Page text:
SourceForge is a web-based applications and software directory. It acts as a centralized location for software developers to control and manage open source software development. Hosting more than 230,000 projects, SourceForge offers free access to hosting and tools for developers of free / open source software. You can use the site to access and download a multitude of key applications and software – the list of useful tools on there is mind boggling. If you want a free version of NotePad ++ , or a password manager such as KeePass Password Safe, then this is where you get it from.
5. Picnik Photo Editor or Sketchpad
Now owned by Google, Picnik is a free online photo editing service. It can import photos natively from Facebook, Myspace, Picasa Web Albums, Flickr, Yahoo Image search and also offers options to upload from a computer or to upload from a website. Many of Picnik’s basic photo editing tools are free to use with additional photo editing features offered via Picnik Premium for a monthly, 6-month, or annual subscription cost. The website is mega-useful as you don’t have to rely on expensive non-web-based imaging software anymore to alter and edit your images.
4.Wavepad Sound Editor
Want to chop and change audio files to create your own music? Or even just convert between different audio file types? Then try the brilliant Wavepad Editor. It’s so easy to use. You can easily create your own ring tones or message alerts by cropping bits out of songs. The full version is given for 14 days but even after that the free version has lots of useful functions still.
BitTorrent is a peer-to-peer file sharing program (it’s a protocol too just like http or html) used for distributing large amounts of data between peers on the internet. BitTorrent is one of the most common protocols for transferring large files, and it has been estimated that it accounted for roughly 27% to 55% of all Internet traffic (depending on geographical location) as of February 2009. You can use it to download Movies, TV Shows, Music, Software and more.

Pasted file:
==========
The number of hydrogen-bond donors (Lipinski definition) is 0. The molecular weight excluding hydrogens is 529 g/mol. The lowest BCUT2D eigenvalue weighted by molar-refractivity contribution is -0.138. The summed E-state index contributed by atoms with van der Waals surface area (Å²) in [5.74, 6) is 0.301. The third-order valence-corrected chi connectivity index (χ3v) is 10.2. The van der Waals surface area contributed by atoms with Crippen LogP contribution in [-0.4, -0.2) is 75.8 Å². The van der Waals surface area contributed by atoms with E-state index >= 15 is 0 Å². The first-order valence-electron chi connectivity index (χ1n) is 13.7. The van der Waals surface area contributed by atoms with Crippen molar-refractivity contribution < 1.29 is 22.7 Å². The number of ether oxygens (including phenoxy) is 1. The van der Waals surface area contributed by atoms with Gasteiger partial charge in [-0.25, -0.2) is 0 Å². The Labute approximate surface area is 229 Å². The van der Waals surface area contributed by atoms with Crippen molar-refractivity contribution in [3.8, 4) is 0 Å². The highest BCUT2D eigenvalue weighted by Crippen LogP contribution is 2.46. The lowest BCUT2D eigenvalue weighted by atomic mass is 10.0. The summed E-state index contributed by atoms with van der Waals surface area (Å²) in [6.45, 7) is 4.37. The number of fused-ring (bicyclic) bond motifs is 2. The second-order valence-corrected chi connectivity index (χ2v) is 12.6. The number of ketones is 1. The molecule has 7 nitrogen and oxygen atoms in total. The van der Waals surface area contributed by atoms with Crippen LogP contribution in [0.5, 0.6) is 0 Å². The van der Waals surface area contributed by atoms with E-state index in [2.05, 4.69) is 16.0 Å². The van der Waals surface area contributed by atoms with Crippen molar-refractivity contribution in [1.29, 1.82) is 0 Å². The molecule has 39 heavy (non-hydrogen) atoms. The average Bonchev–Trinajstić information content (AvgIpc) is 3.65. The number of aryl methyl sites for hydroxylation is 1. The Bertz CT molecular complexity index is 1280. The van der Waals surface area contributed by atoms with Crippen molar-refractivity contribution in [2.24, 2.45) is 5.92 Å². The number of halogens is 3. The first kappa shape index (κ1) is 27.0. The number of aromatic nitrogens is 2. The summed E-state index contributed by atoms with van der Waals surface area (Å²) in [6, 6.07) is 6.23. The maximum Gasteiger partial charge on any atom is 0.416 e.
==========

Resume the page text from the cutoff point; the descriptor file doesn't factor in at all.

http://www.bittorrent.com/ then search for ‘torrents’ using something such as http://www.picktorrent.com/
Ahh, where do I start with Spotify? Perhaps that the app on my GS2 is so easy to use? Perhaps that I get access to all the music I could ever want? (I’m sure I’ll be 60+ before I manage to listen to the stuff that I’ve downloaded). Whatever, it’s just that my life has changed lots since subscribing to Spotify. It’s just so easy to use and I’ve listened to so much stuff that I would never have accessed so easily before. It does cost mind – the free access gets you certain privileges, but nothing like the £5-a-month or £10-a-month subscriptions (the latter which lets you download as much as you want then access it when you’re off-line). In short, try it. If you don’t like it then you’re not looking for new music on it hard enough.
Go to http://www.spotify.com/ for more details and to download it.
“[The] first personalized dashboard publishing platform for the Web. Digital life managment, Widget distribution services and brand observation rooms”
Perhaps not the sexiest or most straightforward way of billing itself, but my top pick for useful websites. In simple terms it’s a website where you can create and organise your own personalised ‘dashboard’ with tabs containing web content pulled through from other websites (using webfeeds or RSS feeds). It can easily display bite size information from all your email accounts, FaceBook, Twitter, Digg, Blogs, news, sport pages, magazine articles etc – you name it, all in one place. You create an account and can log in from any computer as there’s nothing to download. There’s loads of similar websites that do this but Netvibes for me is the most simple and effective one. Everyone should try it!